The inlet assembly 14 for delivery of process gases and ancillary fluids to the thermal oxidation reactor 12 is arranged as shown, with process gas inlet conduits 88 and 90 receiving process exhaust gas in lines 84 and 86 from the gas flow router/manifold 82, which in turn receives gas streams 76, 78 and 80 from the semiconductor manufacturing plant 74.
The semiconductor manufacturing plant 74 may be arranged to carry out any suitable operations for the production of semiconductor materials, devices and products. Examples of specific operations of such semiconductor manufacturing plant 74 may include one or more process steps, such as for example:
(a) ion implantation;
(b) epitaxial growth;
(c) plasma etching;
(d) reactive ion etching;
(f) physical vapor deposition;
(g) chemical vapor deposition;
(i) cleaning; and
Specific manufacturing operations may for example comprise photolithography steps in the manufacture of VLSI and ULSI circuits, epitaxial deposition of film materials such as silicon from dispensed Si source gases, ion implantation and doping in the fabrication of CMOS, NMOS, BiCMOS and other structures, and manufacture of devices such as DRAMs, SRAMs, FeRAMs, etc.
The semiconductor manufacturing plant 74 may be employed to fabricate electronic device structures such as for example:
(d) memory cells;
(e) dielectric material;
(f) buried doped substrate regions;
(g) metallization layers;
(h) channel stop layers;
(i) source layers;
(j) gate layers;
(k) drain layers;
(l) oxide layers;
(m) field emitter elements;
(n) passivation layers;
(r) trench structures;
(s) ion implanted material layers;
(t) via plugs;
(u) precursor structures for the foregoing (a)-(t) electronic device structures; and
(v) device assemblies comprising more than one of the foregoing (a)-(t) electronic device structures.
With regard to products, the semiconductor manufacturing plant 74 may be constructed and arranged to produce electronic device structures. The products may for example comprise memory chip devices, such as:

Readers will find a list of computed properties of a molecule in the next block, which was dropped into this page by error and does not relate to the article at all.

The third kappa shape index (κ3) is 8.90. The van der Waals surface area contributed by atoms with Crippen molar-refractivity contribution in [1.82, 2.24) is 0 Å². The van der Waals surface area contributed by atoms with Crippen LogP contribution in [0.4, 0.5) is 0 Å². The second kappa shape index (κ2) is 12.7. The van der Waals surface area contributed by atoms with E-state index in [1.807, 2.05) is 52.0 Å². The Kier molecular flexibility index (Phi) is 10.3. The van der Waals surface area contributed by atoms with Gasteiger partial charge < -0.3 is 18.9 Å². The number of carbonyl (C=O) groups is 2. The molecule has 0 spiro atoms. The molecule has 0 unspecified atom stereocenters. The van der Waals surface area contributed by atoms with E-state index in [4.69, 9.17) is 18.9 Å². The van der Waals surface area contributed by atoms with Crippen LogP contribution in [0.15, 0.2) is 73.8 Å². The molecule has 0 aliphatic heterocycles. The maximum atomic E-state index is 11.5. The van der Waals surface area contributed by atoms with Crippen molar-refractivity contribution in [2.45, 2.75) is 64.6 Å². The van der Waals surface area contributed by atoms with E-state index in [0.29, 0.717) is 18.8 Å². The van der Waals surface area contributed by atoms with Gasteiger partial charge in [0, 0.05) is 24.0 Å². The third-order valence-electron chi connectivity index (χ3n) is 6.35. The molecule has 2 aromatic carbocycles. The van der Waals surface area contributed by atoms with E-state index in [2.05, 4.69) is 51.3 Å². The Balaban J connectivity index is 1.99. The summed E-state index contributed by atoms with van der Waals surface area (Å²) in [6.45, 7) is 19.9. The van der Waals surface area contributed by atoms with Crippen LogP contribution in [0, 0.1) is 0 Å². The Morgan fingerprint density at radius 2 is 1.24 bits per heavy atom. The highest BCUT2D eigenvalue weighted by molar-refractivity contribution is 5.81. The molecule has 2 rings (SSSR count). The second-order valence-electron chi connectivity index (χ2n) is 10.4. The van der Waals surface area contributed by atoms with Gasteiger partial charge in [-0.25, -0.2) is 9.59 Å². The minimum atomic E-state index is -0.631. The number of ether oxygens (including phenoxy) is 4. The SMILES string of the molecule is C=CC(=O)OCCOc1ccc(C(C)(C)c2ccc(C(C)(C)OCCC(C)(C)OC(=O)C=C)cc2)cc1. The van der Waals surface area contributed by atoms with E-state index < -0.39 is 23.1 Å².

(i) ROM chips;
(ii) RAM chips;
(iii) SRAM chips;
(iv) DRAM chips;
(v) PROM chips;
(vi) EPROM chips;
(vii) EEPROM chips; and
(viii) flash memory chips.
In the FIG. 1 effluent abatement system, the process gas inlet conduits 88 and 90 flow the influent process exhaust gas into the thermal oxidation reactor 12. These process gas inlet conduits are constructed with ancillary fluid addition lines 92 and 94, for addition of ancillary process fluids to the main effluent stream being flowed through the process gas inlet conduits 88 and 90.
The inlet assembly 14 also includes a shroud gas feed line 96 and a hydrogen source feed line 98. The hydrogen source feed line 98 is joined to a hydrogen source gas supply 100. The shroud gas may be a purge gas for the thermal oxidation reactor, or the inlet or associated piping and channels of the effluent abatement system. Illustrative shroud or purge gas species include nitrogen, helium, argon, etc.
In accordance with a preferred aspect of the present invention, water vapor (steam) is introduced as a hydrogen source gas to the thermal oxidation reactor 12. The water vapor is utilized at elevated temperature appropriate to the thermal oxidation process being carried out in the thermal oxidation reactor and the halogen components being abated in the effluent gas. The hydrogen source gas supply 100 therefore may comprise a vaporization unit that is supplied with water from a suitable feed source, such as a water line in the semiconductor manufacturing facility, a municipal or industrial water supply, or the like. The hydrogen source gas supply 100 may alternatively comprise a steam line in the semiconductor manufacturing facility or other source of water vapor. As a still further alternative, the hydrogen source gas supply 100 may comprise a chemical reaction vessel for reacting reagent materials to form water vapor. For example, a hydrocarbon reagent, such as methane, propane, natural gas, etc., may be introduced to the chemical reaction vessel for mixing and reaction with an independently introduced oxidant, e.g., an oxygen-containing gas such as air, oxygen, oxygen-enriched air, ozone, or the like, to produce water vapor as a reaction product.
Water vapor is employed in accordance with the present invention to provide a source of hydrogen in the thermal oxidation reactor, for reaction with the halogen constituents of the effluent gas. Although the invention is described hereinafter primarily in reference to fluorine and fluorinated species being the halogen components of interest, it will be appreciated that the invention is not thus limited, and extends in utility to the abatement of other halogens, e.g., bromine, iodine and chlorine, and to corresponding other halogen-containing compounds, complexes and radicals.